Select Page

Proper Nutrition After Substance Abuse

For many individuals recovering from substance abuse, withdrawal symptoms and other struggles can seem all-consuming. Whether you or a loved one is dealing with substance abuse recovery, you may not have considered the role of proper nutrition as part of the recovery process. Learn how nutrition can help you stay on the road to complete recovery.

How Substance Abuse Affects Nutrition

Nutrition affects a wide range of healthy habits. Because of the vitamin and mineral deficiencies that often occur with heavy drug use, many individuals who have already started the role to recovery are suffering a range of nutrition-related symptoms and diseases, including:

  • Diabetes
  • Hypertension
  • Metabolic syndrome
  • Weight issues
  • Eating disorders

More minor interferences can also occur. Individuals who have used drugs and alcohol may have established poor eating habits. From failure to eat enough calories to overeating and an unhealthy diet, these habits often remain even on the road to recovery.

Heavy alcohol use is linked with organ damage, immune system damage and a variety of gastrointestinal disorders. These health problems can affect the way your body absorbs and stores essential nutrients. Even after sobriety these issues can compound and affect all areas of your health. Nutrition, supplements and exercise can help prevent further damage and, in some cases, reverse the harmful effects of excessive alcohol use.

 

The Role of Proper Nutrition

Thankfully, a healthy diet and nutrition regime can make dramatic improvements on an individual’s overall health. Here are a few ways that a proper diet can improve the recovery process:

  • Increase vitamin intake: With your doctor’s permission, a daily vitamin supplement can help improve your nutrition. Vitamins A, B-complex, C and zinc are all excellent supplements that may be missing in your diet.
  • Improve water consumption: Many individuals recovering from addiction struggle to drink enough water. Keep up your water intake to fight dehydration and promote a healthy diet.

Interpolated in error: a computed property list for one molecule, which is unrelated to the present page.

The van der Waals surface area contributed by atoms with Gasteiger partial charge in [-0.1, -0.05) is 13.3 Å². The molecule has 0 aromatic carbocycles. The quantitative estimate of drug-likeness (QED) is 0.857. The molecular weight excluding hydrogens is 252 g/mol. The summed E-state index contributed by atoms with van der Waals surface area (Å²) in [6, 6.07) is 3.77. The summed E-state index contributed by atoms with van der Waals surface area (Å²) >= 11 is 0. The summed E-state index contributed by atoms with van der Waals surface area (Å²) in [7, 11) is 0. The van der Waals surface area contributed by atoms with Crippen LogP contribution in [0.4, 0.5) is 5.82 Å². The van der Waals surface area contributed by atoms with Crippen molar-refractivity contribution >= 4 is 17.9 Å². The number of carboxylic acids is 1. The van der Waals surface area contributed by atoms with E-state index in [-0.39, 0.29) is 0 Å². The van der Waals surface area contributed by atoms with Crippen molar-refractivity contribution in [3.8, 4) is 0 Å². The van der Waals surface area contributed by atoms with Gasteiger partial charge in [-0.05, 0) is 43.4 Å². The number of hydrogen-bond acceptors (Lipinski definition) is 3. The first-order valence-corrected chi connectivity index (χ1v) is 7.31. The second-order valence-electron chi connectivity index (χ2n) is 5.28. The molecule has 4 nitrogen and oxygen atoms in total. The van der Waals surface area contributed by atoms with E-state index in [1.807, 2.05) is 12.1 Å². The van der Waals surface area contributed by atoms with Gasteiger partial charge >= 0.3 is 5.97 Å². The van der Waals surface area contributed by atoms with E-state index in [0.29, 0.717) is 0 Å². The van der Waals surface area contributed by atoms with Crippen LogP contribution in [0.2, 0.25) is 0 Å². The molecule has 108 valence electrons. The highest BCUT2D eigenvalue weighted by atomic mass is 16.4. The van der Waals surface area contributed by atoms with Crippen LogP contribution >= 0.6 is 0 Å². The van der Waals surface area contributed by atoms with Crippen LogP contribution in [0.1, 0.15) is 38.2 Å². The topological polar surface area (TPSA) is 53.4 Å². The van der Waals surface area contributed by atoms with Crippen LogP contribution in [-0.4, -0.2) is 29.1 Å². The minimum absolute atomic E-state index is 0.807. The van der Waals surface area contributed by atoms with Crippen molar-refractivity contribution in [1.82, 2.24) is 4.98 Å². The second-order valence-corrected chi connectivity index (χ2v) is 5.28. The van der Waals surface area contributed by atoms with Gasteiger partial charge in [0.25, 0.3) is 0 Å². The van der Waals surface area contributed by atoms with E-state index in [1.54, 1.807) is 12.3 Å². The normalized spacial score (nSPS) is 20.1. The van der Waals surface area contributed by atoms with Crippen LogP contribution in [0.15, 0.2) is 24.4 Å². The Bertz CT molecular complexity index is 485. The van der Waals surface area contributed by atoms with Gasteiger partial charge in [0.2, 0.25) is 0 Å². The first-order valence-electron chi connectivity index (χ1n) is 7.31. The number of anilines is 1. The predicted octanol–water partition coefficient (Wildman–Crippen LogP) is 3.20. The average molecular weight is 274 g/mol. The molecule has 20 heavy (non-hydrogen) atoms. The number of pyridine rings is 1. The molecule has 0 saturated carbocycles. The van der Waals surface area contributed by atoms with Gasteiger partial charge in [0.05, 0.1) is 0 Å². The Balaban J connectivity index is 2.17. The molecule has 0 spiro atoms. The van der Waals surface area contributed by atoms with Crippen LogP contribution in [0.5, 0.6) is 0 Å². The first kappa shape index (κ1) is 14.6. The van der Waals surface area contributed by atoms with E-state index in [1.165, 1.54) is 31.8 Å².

• Reduce the amount of processed foods: Diets full of processed foods are often loaded with sugar, simple carbohydrates and fats. Reduce or remove these unhealthy foods and try to incorporate more vegetables, fruits, proteins and complex carbohydrates.
  • Make a plan: Meal planning and proper nutrition are difficult. Don’t let the stress and confusion of a balanced diet keep you from a healthy lifestyle. Ask a professional to assist you in making a nutrition plan, meal plan and learn the skills you need to stay on track.

These steps are just the start of a healthy diet. Combined with exercise and your treatment program, a healthy diet can not only improve your overall wellbeing but can actually assist you in your recovery process. Individuals who followed a nutrition program were, on average, more successful in their substance abuse recovery.

Of course, substances affect everyone in different ways. Nutrition planning and healthy lifestyles are deeply personal, so look for a wellness professional who is experienced in nutrition planning and other areas of wellness to help you find your own personal path to freedom.

 

The Wellness Program

Diet, exercise and substance abuse treatment can all be used in conjunction to provide a holistic approach to healing. For more information about a holistic healing journey, ask about our wellness program. At Clean Recovery Centers, we provide individuals the range of tools they need for proper diet, healthy activities and individualized therapy. From yoga and acupuncture to massage therapy and physical therapy, connect with the resources you need for a balanced and long-term recovery.

For more information about proper nutrition or to join our wellness program, contact us today. Don’t wait to learn how a balanced approach to wellness can improve the chances for you or a loved one finding long-term healing from substance abuse.

 

Sources:

Recent Posts

What Is Heroin?

Heroin is a highly addictive drug that alters the function of the brain. Other common names for heroin include “hell dust,” “big H,” “smack,” and “horse.” Heroin is made from morphine, which is a natural substance that comes from opium poppy plant pods that grow in...

Getting Clean: Using the PAWS Timeline for Opiate Addiction Recovery

According to the National Institutes of Health, around 10% of adults in America have had or will have a drug problem. Many more are currently struggling with drug abuse — and up to 75% of these people do not seek out any kind of treatment for the addiction or for the...

The Symptoms of Teen Alcoholism

Although alcohol abuse has decreased somewhat over the past few decades, teen alcoholism is still a very real and prevalent problem. Knowing the signs of alcohol abuse disorder in teenagers can help family members, caretakers and friends recognize when their loved one...

Understanding the Drug Detox Process

Drug addiction is an extremely common problem, affecting many millions of people in the United States alone. In fact, according to a 2019 article, over 20 million people in this country deal with substance abuse disorder.Living with addiction is hard — but...

Understanding the Side Effects of Codeine Abuse

According to the Centers for Disease Control and Prevention, more than 500,000 people died as a result of an opioid overdose between 1999 and 2019. In clinical terms, opioids are categorized as narcotic analgesics that treat and relieve pain without impacting...